I went to Limmud NY 2011 and wrote a lot of posts about it. Here’s a guide to them.
Last year, I was much more aware of this issue than I was this year. At last year’s Limmud NY, I was still working for Limmud NY, so I had my laptop out a lot because I was running @LimmudNY on Twitter. Shabbat felt very obviously different from the rest of the conference because I wasn’t rushing to tweet from every once in a while.
This year, I hardly used my laptop at all during the entire conference. Since last year, I also got a Droid, which I turned off on Friday night and left off for the rest of the conference.
In the car on the way up to the hotel on Tuesday–I rolled in with the early shift of volunteers and office staff–someone mentioned that there had been a proposal for a public space where people could use phones and computers on Shabbat. The Hudson Valley Resort, where the conference takes place, has wifi in the lobby and all of the conference areas, but not in the hotel rooms, so it may be an issue for some people who want or need to be connected to the outside world on Shabbat.
I thought this was a great idea, but apparently it either never made it out of the planning stages, it got shot down in a Steering Committee meeting or it just failed to materialize. Whatever the reason, I think it would be a good thing to have.
By the way, the language used in the program book that every community member receives at the conference to describe Shabbat at Limmud NY is delightfully nuanced. Kol Hakavod to whoever wrote the current version. Here are some highlights from A Guide to Shabbat at Limmud NY on page 28 of this year’s program book:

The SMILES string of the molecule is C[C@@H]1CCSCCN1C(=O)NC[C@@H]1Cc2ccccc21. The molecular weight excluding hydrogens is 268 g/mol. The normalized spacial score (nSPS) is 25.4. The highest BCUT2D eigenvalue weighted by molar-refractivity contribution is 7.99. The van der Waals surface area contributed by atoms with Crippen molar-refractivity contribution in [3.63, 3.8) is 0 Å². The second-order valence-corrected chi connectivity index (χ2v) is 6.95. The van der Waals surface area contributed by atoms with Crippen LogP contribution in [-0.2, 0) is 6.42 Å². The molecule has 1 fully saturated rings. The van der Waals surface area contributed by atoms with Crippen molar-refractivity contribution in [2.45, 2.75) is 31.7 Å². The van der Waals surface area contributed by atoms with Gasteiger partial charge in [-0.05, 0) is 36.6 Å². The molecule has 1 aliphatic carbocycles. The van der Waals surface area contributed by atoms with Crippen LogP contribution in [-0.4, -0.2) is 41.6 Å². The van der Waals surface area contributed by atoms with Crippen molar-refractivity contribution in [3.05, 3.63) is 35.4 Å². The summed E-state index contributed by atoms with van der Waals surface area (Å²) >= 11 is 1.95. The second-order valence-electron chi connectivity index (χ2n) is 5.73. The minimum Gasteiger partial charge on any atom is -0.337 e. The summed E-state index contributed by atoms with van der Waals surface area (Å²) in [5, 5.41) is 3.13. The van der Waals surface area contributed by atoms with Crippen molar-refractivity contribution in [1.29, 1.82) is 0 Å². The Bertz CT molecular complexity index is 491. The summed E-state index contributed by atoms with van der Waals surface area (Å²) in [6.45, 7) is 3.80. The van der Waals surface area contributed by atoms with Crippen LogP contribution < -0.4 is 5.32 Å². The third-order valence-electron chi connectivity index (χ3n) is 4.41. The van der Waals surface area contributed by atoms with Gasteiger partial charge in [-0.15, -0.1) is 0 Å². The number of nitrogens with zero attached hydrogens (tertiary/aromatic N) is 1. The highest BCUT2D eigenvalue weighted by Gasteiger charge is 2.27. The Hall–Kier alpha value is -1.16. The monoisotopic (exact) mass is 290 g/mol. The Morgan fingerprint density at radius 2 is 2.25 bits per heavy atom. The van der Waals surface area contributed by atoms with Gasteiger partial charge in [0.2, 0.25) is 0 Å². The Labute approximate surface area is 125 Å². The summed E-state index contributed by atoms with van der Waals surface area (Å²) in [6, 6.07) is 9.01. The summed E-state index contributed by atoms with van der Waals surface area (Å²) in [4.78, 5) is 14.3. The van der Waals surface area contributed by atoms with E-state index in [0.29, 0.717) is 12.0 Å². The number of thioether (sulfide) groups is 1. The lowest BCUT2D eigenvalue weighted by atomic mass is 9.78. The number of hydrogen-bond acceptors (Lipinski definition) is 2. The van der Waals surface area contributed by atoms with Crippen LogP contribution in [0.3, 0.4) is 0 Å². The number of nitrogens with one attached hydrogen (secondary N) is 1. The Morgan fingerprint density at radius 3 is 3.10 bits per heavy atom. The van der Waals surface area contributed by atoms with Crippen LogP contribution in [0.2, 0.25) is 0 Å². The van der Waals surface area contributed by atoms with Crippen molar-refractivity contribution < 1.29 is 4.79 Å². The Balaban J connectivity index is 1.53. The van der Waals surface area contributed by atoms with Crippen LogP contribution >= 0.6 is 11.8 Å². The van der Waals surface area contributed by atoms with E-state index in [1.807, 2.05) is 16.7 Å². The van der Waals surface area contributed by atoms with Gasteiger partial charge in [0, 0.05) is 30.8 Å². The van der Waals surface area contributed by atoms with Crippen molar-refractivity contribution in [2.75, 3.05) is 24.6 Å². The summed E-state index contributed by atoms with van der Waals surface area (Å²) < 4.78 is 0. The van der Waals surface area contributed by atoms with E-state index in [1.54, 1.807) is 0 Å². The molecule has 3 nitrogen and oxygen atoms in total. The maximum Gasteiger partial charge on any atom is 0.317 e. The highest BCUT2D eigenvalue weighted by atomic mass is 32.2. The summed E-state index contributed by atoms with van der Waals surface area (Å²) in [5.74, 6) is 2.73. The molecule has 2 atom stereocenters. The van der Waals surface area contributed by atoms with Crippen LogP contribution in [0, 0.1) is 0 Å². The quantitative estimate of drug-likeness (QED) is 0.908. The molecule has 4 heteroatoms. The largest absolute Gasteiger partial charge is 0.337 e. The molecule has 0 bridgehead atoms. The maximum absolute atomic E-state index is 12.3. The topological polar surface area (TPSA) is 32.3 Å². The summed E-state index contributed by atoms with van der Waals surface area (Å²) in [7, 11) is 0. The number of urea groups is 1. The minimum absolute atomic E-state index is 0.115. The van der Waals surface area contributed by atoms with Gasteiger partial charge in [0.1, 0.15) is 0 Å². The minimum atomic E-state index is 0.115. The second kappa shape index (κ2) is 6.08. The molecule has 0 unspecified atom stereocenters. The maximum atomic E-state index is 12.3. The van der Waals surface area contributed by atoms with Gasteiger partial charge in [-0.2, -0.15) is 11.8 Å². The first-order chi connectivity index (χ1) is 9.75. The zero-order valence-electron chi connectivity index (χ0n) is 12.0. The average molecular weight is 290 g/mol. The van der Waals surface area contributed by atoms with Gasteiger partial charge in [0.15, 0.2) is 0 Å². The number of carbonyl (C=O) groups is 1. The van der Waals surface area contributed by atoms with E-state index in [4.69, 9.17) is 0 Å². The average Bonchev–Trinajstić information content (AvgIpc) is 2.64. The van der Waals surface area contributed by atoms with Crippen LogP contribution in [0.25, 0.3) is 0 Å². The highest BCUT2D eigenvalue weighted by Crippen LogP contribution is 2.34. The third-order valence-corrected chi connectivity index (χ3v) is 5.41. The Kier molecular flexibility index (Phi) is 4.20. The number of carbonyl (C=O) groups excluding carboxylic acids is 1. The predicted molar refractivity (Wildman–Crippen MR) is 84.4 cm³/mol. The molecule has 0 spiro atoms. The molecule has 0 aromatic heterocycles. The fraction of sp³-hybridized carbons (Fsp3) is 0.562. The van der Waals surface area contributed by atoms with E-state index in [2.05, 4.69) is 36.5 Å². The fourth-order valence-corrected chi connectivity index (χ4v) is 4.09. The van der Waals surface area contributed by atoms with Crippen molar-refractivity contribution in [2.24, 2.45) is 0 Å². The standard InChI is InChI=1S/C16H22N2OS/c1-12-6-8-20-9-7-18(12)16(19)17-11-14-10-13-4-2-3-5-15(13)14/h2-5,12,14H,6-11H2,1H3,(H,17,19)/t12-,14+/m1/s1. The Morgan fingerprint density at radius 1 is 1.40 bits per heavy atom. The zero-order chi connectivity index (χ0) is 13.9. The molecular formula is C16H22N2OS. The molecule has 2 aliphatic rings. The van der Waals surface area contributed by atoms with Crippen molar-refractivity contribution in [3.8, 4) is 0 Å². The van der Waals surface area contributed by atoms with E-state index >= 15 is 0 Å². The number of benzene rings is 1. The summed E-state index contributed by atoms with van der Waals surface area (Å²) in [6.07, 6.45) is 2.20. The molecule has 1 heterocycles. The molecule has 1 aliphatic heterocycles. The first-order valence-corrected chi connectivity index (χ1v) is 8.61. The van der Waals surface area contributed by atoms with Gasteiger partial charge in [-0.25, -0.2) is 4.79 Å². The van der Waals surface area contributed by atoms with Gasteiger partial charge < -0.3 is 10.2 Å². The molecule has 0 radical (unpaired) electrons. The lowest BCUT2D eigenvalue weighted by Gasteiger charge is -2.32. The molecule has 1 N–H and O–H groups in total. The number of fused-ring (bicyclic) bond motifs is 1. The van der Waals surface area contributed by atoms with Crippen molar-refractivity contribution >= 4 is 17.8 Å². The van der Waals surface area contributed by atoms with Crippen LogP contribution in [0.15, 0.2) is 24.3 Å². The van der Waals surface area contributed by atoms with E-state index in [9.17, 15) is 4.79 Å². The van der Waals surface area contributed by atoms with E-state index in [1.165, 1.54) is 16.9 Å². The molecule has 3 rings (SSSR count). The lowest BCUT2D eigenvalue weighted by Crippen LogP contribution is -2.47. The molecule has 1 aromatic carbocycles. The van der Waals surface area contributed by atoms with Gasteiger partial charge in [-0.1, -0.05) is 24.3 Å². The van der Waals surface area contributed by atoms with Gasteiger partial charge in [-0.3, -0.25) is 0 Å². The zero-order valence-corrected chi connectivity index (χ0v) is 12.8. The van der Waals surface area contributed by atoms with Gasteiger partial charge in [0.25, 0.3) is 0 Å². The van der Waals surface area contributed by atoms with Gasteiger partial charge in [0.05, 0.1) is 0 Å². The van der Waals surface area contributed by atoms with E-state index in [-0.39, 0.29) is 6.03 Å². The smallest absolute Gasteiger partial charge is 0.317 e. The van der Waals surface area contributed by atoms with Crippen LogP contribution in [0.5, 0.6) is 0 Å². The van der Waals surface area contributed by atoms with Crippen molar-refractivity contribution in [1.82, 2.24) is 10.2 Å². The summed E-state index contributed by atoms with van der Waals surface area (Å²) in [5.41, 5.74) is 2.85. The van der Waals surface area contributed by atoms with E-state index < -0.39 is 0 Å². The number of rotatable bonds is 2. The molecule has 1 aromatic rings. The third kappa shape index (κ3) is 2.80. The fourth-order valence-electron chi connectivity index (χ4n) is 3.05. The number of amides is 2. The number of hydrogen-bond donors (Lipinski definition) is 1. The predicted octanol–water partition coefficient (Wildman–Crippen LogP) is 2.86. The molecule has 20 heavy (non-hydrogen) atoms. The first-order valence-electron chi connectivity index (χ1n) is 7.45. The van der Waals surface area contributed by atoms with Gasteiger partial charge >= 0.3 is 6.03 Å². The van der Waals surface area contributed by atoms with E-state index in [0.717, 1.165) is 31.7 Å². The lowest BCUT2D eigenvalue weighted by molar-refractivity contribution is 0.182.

What is our kavanah (intention) for Shabbat at Limmud NY?…
We have worked hard to create a warm and spirited Shabbat, with diverse options for prayer services and other Shabbat programs….
We encourage you to take the opportunity to examine the ways you observe or do not observe Shabbat and explore new meaning in your practices. We invite you to help create a cooperative and pluralistic community that will be stimulating and inclusive….
Whether for halacha (Jewish law) or for personal aesthetic, the intentionality of the Shabbat experience at Limmud NY is comparable to a meditation retreat: we ask you that you turn off outside distractions and tune in to everything we have in this one shared space….
This next bit is of particular interest to me, as a compulsive note-taker:
In public spaces which cater to the entire group, Limmud NY will adhere to traditional Shabbat observance (for instance, microphones, musical instruments, cell phones, cameras and computers will not be used).
In individual sessions (opposed to public spaces) we’ll offer a wide range of options reflecting the interests and practices of our participants. These will be clearly identified in the Program Book (for example: “Please note that musical instruments will be used in this session”).
Leaving aside issues with the word traditional in this context, this section includes an interesting list of actions that are potentially problematic on Shabbat. Note-taking, Baruch Hashem, is not one of them. Though I’ve been asked in Shabbat contexts aside from Limmud NY to stop taking notes before, in my four years at Limmud NY (not to mention a Shabbat spent at Limmud Colorado), I’ve never been asked not to take notes at Limmud.